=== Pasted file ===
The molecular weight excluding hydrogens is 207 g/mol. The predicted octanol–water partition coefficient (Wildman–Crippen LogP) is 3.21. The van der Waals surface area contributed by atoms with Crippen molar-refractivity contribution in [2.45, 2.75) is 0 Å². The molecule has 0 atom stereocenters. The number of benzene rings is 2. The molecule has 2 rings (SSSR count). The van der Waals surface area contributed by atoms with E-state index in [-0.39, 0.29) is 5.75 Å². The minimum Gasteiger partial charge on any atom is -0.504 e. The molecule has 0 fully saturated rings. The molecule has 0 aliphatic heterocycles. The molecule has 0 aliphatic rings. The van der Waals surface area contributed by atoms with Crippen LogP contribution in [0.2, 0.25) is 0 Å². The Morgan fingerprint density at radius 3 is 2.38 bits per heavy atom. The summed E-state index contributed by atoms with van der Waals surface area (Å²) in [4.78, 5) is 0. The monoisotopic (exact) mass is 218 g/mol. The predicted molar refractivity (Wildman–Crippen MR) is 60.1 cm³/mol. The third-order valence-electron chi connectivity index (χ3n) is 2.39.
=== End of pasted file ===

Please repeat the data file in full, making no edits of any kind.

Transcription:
The molecular weight excluding hydrogens is 207 g/mol. The predicted octanol–water partition coefficient (Wildman–Crippen LogP) is 3.21. The van der Waals surface area contributed by atoms with Crippen molar-refractivity contribution in [2.45, 2.75) is 0 Å². The molecule has 0 atom stereocenters. The number of benzene rings is 2. The molecule has 2 rings (SSSR count). The van der Waals surface area contributed by atoms with E-state index in [-0.39, 0.29) is 5.75 Å². The minimum Gasteiger partial charge on any atom is -0.504 e. The molecule has 0 fully saturated rings. The molecule has 0 aliphatic heterocycles. The molecule has 0 aliphatic rings. The van der Waals surface area contributed by atoms with Crippen LogP contribution in [0.2, 0.25) is 0 Å². The Morgan fingerprint density at radius 3 is 2.38 bits per heavy atom. The summed E-state index contributed by atoms with van der Waals surface area (Å²) in [4.78, 5) is 0. The monoisotopic (exact) mass is 218 g/mol. The predicted molar refractivity (Wildman–Crippen MR) is 60.1 cm³/mol. The third-order valence-electron chi connectivity index (χ3n) is 2.39.